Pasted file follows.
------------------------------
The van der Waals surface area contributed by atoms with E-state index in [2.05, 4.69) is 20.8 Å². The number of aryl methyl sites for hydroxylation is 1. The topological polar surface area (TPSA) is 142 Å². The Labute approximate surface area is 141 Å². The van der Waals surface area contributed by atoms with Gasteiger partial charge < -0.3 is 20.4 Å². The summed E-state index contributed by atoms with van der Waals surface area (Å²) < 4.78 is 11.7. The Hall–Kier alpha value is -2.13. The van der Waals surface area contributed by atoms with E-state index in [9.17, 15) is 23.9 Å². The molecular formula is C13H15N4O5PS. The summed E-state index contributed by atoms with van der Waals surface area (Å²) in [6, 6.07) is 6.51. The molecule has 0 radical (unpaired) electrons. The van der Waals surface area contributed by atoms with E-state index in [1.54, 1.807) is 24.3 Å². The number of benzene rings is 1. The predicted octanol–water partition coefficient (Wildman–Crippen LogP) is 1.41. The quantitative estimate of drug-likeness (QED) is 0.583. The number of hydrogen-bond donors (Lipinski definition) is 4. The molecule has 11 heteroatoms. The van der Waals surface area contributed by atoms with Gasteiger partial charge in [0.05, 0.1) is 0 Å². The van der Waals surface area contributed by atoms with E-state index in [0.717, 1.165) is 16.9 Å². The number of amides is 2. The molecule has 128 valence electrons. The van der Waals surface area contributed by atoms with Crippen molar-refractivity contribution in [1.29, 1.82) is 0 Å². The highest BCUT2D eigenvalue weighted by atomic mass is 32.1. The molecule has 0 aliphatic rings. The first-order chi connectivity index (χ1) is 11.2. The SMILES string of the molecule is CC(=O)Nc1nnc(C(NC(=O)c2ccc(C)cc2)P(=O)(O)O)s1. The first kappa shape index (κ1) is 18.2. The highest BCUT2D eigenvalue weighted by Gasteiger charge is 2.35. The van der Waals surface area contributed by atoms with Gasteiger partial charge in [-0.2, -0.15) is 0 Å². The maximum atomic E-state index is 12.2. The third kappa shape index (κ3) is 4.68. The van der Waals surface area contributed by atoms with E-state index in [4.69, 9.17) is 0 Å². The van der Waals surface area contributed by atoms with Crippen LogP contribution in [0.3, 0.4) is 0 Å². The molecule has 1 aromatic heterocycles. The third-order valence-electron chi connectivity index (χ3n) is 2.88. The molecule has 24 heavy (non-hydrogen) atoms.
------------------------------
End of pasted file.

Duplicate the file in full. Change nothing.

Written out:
The van der Waals surface area contributed by atoms with E-state index in [2.05, 4.69) is 20.8 Å². The number of aryl methyl sites for hydroxylation is 1. The topological polar surface area (TPSA) is 142 Å². The Labute approximate surface area is 141 Å². The van der Waals surface area contributed by atoms with Gasteiger partial charge < -0.3 is 20.4 Å². The summed E-state index contributed by atoms with van der Waals surface area (Å²) < 4.78 is 11.7. The Hall–Kier alpha value is -2.13. The van der Waals surface area contributed by atoms with E-state index in [9.17, 15) is 23.9 Å². The molecular formula is C13H15N4O5PS. The summed E-state index contributed by atoms with van der Waals surface area (Å²) in [6, 6.07) is 6.51. The molecule has 0 radical (unpaired) electrons. The van der Waals surface area contributed by atoms with E-state index in [1.54, 1.807) is 24.3 Å². The number of benzene rings is 1. The predicted octanol–water partition coefficient (Wildman–Crippen LogP) is 1.41. The quantitative estimate of drug-likeness (QED) is 0.583. The number of hydrogen-bond donors (Lipinski definition) is 4. The molecule has 11 heteroatoms. The van der Waals surface area contributed by atoms with Gasteiger partial charge in [0.05, 0.1) is 0 Å². The van der Waals surface area contributed by atoms with E-state index in [0.717, 1.165) is 16.9 Å². The number of amides is 2. The molecule has 128 valence electrons. The van der Waals surface area contributed by atoms with Crippen molar-refractivity contribution in [1.29, 1.82) is 0 Å². The highest BCUT2D eigenvalue weighted by atomic mass is 32.1. The molecule has 0 aliphatic rings. The first-order chi connectivity index (χ1) is 11.2. The SMILES string of the molecule is CC(=O)Nc1nnc(C(NC(=O)c2ccc(C)cc2)P(=O)(O)O)s1. The first kappa shape index (κ1) is 18.2. The highest BCUT2D eigenvalue weighted by Gasteiger charge is 2.35. The van der Waals surface area contributed by atoms with Gasteiger partial charge in [-0.2, -0.15) is 0 Å². The maximum atomic E-state index is 12.2. The third kappa shape index (κ3) is 4.68. The van der Waals surface area contributed by atoms with E-state index in [4.69, 9.17) is 0 Å². The van der Waals surface area contributed by atoms with Crippen LogP contribution in [0.3, 0.4) is 0 Å². The molecule has 1 aromatic heterocycles. The third-order valence-electron chi connectivity index (χ3n) is 2.88. The molecule has 24 heavy (non-hydrogen) atoms.